Charley made the beautiful vine-wrapped table with marble top that has pride of place in the Hoofcare and Lameness office. I traded graphic design services for it, and I look at it every day and wonder how I can own something so beautiful.

The Artist-Blacksmiths Association of North America (ABANA) was fortunate to have Charley as a member, board member, two-time conference coordinator and demonstrator. He was also past president of the New York State Designer Blacksmiths. 

Charley was 81 when he died. People always are surprised to learn that Charley was born in the borough of Queens in New York City. His father was Sicilian and his mother was from Newfoundland. So he was born interesting.

In recent years, Charley taught at the New England School of Metalwork, Touchstone Center for Crafts, Jacksonville Center For Crafts, Peters Valley Craft Center, and especially the well-known John C. Campbell Folk School in North Carolina, where he taught from 1989 to the present. He taught blacksmithing, tin can art, Aran Island knitting and instrument-making.

While Charley will surely be remembered for his artistry at the anvil and the people he taught to forge weld or use a power hammer, I've always been intrigued by Charley's tin can art, and I think it personified him. 

You and I might open a can of tomatoes or tuna or soup and toss the can away without thinking about it. Charley, however, was a connoisseur of cans. He saw tin cans the way that a sculptor sees a lump of clay. What could he make out of it?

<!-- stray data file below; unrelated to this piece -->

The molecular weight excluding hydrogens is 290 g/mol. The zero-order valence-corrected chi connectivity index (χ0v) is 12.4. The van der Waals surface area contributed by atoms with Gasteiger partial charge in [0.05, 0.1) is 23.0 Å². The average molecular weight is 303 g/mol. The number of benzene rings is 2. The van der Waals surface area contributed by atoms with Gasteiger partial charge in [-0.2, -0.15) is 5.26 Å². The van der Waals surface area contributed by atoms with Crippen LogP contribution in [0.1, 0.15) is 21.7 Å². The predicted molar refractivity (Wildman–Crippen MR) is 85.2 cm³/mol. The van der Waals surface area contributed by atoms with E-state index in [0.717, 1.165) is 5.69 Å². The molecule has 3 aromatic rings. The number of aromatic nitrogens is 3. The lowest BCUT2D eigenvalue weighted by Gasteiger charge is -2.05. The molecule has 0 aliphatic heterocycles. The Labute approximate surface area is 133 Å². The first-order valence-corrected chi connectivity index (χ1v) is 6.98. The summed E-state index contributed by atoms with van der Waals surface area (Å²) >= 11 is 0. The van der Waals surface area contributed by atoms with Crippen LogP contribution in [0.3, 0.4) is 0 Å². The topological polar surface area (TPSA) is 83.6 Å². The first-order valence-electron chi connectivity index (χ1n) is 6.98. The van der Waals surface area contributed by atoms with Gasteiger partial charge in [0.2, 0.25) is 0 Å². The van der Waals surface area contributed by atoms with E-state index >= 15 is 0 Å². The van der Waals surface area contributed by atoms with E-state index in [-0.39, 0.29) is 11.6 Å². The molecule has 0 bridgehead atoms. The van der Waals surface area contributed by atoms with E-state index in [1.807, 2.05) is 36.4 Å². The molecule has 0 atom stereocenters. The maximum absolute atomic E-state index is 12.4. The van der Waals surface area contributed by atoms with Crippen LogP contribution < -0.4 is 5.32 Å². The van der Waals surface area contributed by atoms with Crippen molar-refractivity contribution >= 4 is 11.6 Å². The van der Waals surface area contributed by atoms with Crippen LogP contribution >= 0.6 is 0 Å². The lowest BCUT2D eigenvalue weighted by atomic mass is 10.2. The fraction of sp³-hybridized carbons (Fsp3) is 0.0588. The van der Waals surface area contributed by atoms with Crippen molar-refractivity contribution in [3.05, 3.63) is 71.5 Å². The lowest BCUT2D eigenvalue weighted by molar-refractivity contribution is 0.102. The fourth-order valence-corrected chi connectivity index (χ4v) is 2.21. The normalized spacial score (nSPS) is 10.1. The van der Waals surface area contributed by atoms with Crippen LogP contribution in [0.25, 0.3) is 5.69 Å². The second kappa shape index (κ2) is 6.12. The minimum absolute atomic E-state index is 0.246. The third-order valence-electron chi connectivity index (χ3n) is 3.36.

What can you do with some tin cans and a pair of tin snips? Charley could do a lot.
I think he saw all of us the same way he saw the tin cans. What would we all be turned into? I've watched Charley teach a class on posture at the anvil to experienced farriers who perhaps didn't think much about which leg they unweighted as they dropped a shoulder away from the hammer, or help people sort things out under a horse. "Try putting your toolbox over here," he'd suggest.

"If you can cook a dinner like that, you can learn to forge weld," was the kind of thing he'd say, and the next day, there I'd be, getting a lesson.

We were all just like interesting tin cans, and Charley could see something special in us. More than that, he could make us believe that what he saw was really there, and with that, we'd move forward, and try something else we'd never tried before, whether it was in the forge, the barn aisle or in life.

Because that is what a really good teacher can do. I think Charley Orlando was probably the best teacher I have ever known, because he first taught so many of us how to learn, and his encouragement made us want to learn more, and more, and more.

And that should keep us busy for the rest of our lives, just like it did for Charley Orlando.

"Are you ready to try it?" Click on the right arrow to see more photos from the Folk
School. This is Charley and one of his beginner students.

Charley Orlando wrote a wonderful memoir, Life Has Been Good, which can be purchased in print or downloaded for Kindle from In the intro, he calls it "an autobiography written to chronicle the life of an ordinary citizen."

He also wrote: "Mark Twain said that chance favors the prepared mind. My parents gifted me with a prepared and curious mind. Others helped me make good choices, mentored me, and worked with me to help me have good fortune in my life."